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Google Science

Google's Life Sciences Unit Is Releasing 20 Million Bacteria-Infected Mosquitoes in Fresno (techcrunch.com) 115

Earlier this week, a white Mercedes Sprinter van began a delivery route along the streets of Fancher Creek, a residential neighborhood on the southeastern edge of Fresno, California. Its cargo? 100,000 live mosquitoes, all male, all incapable of producing offspring. As it crisscrossed Fancher Creek's 200 acres, it released its payload, piping out swarms of sterile Aedes aegypti into the air. It'll do the same thing tomorrow, and the next day, from now until the end of December. From a report: Verily, the life science's arm of Google's parent company Alphabet, has hatched a plan to release about 20 million lab-made, bacteria-infected mosquitoes upon Fresno, California -- and that's a good thing! You see, the Zika-carrying Aedes aegypti mosquito is prevalent in the area. Earlier this year, a woman contracted the first confirmed case of Zika in Fresno through sexual contact with a partner who had been traveling. Now there's the fear of the inevitable mosquito-meets-patient if we don't do something about it. Verily's plan, called the Debug Project, hopes to now wipe out this potential Zika-carrying mosquito population to prevent further infections.
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Google's Life Sciences Unit Is Releasing 20 Million Bacteria-Infected Mosquitoes in Fresno

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  • I'm torn (Score:5, Insightful)

    by Actually, I do RTFA ( 1058596 ) on Friday July 14, 2017 @10:08PM (#54812439)

    On the one hand, I think that mosquitos should be intentionally driven to extinction. At least the disease baring ones. My understanding is that they don't occupy a vital niche in the food-chain or otherwise in the ecosystem.

    On the other hand, I find unregulated ecological engineering by a private company to be quite creepy.

    • by intellitech ( 1912116 ) on Friday July 14, 2017 @10:27PM (#54812501)

      My understanding is that they don't occupy a vital niche in the food-chain or otherwise in the ecosystem.

      Google is your friend [google.com]. I knew the answer to this already, but was surprised by how readily available source material was to support my response.

      A few notable items:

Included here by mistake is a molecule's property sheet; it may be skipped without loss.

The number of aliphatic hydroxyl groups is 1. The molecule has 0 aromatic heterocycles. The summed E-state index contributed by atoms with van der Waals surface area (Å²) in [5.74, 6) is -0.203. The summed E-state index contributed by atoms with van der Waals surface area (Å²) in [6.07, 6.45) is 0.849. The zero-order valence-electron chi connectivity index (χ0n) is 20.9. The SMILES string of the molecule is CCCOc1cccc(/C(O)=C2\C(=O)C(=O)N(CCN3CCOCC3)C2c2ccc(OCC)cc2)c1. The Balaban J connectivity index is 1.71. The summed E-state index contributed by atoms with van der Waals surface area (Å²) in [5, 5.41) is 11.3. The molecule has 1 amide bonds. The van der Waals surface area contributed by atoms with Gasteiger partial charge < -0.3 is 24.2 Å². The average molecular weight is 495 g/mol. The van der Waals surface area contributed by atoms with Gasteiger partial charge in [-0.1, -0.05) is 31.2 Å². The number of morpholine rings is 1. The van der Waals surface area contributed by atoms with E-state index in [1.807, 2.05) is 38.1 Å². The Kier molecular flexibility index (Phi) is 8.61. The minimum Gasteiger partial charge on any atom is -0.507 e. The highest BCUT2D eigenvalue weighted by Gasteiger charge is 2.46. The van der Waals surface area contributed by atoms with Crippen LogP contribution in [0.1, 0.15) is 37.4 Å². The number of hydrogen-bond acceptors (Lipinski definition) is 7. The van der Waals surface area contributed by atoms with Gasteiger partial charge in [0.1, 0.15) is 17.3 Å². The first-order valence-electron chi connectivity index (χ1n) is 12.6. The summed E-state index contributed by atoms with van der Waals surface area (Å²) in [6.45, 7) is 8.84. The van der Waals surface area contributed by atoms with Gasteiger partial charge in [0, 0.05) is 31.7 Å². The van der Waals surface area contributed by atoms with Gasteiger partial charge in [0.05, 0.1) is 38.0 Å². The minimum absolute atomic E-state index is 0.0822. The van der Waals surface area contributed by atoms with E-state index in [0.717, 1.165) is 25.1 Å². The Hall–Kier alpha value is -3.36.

http://www.nature.com/news/201... [nature.com]
      http://io9.gizmodo.com/what-if... [gizmodo.com]
      http://science.howstuffworks.c... [howstuffworks.com]
      https://www.theguardian.com/gl... [theguardian.com]

      Etc.

      • Re: (Score:1, Insightful)

        by Anonymous Coward

        You can't be bothered to even read your fscking links? From http://www.nature.com/news/201... [nature.com]

        Eradicating any organism would have serious consequences for ecosystems — wouldn't it? Not when it comes to mosquitoes, finds Janet Fang.

        • In many areas mosquitoes are invasive species. For instance, mosquitoes are not native to the Hawaiian Islands, and they are a threat to many native bird species and plants that have no evolutionary adaptation to mosquitoes. So these birds and plants are more susceptible to being replaced by other invasive species that can better tolerate mosquitoes.

          Wiping out mosquitoes in Hawaii would be an unqualified good thing.

      • by Dutch Gun ( 899105 ) on Friday July 14, 2017 @10:56PM (#54812601)

        From TFA:

        Could messing with the mosquito population have some unforeseen disastrous consequences? Not likely. This particular mosquito species entered the area in 2013.

        This is very important information, I think. We're just dealing with another invasive species here. Nothing will be harmed by wiping out this local population. It can't possibly be a critical link in the local ecosystem over such a short period of time.

        • by Anonymous Coward on Friday July 14, 2017 @11:12PM (#54812641)

          portion of the native population currently filling that niche.

          Something people often forget about invasive species: If they displace enough of the native flora/fauna in the ecosystem, then removing them could in fact lead to a crash of the native population when the predating species decimate the native population as a result of the loss of the displacing species as a food source and the overabundance of the predator species.

          The result of which might be the loss of the invasive species, the invaded species, and any higher species in the foodchain which rely on it as/to feed higher food chain animals.

        • It is also a non-native species which got here once, why would it not just get here again?

          • Surely we'll have deployed mosquito-killing-laser-firing robots by then.